Testing shows that 35 percent of RV oil systems have problems. Many needed either immediate service, engine diagnostics, or both.


Fluid testing ranged from engine oils to transmission fluids and generator oils. Problems detected included oil breakdown and contamination, internal part wear, plus coolants and fuel leaking into the oil.

Even more shocking, the data shows that 67 percent of all RVs tested had cooling systems problems. Problems detected included improper water/glycol mixture, incorrect freezing and boiling points, incorrect pH, and insufficient amounts of coolant additives which left these systems vulnerable to damage from within.

Read the rest of the story at the RV Daily Report.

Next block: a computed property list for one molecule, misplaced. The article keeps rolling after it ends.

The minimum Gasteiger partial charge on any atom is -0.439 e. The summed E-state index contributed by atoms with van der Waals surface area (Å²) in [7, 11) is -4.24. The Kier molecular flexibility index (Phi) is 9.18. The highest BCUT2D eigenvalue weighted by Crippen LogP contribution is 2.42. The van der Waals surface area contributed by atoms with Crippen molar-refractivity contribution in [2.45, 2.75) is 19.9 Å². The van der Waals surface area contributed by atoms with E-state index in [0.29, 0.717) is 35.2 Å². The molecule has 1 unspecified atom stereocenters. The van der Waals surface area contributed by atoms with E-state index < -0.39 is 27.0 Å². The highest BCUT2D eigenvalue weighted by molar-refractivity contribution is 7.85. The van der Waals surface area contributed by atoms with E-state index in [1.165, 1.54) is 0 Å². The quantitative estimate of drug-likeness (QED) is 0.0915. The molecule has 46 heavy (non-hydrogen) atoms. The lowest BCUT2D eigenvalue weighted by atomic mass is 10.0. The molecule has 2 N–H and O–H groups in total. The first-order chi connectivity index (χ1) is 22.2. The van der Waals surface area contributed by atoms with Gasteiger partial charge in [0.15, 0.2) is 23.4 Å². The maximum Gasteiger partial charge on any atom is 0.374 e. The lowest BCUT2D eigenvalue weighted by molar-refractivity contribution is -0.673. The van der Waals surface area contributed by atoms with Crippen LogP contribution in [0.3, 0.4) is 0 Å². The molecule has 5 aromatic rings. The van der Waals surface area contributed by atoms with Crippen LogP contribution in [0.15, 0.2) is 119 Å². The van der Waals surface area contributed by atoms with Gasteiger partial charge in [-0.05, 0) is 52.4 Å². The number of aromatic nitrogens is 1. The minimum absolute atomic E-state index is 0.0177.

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Recent Recalls by RV Manufacturers

If one of the vehicles listed below turns out to be your RV of choice, make sure the RV inspector you hire is aware of these issues. They can check to ensure the recall issues have been fixed.

Even new recreational vehicles need to be checked by a professional, saving you days spent on the dealer’s lot. Quality control is poor at the manufacturing level these days, so the proactive approach is wise.

RVBusiness.com brings these recalls to our attention:


• Starcraft RV is recalling 247 model-year 2016 Travel Star travel trailers, models G2JB5099-5101, JD5093-5094, JF5079, JG5067, and JN5065-5066; and Launch Ultra Lite travel trailers, models G2JM5112-5113, JR5187-5197, JS5179-5196, JT5533-5639, JU5121-5155, and JZ5128-5160, manufactured from Aug. 7, 2015, through Oct. 6, 2015. In the affected trailers, the water heater may be improperly wired such that the warning light will not illuminate to let the operator know that the gas is on but did not ignite.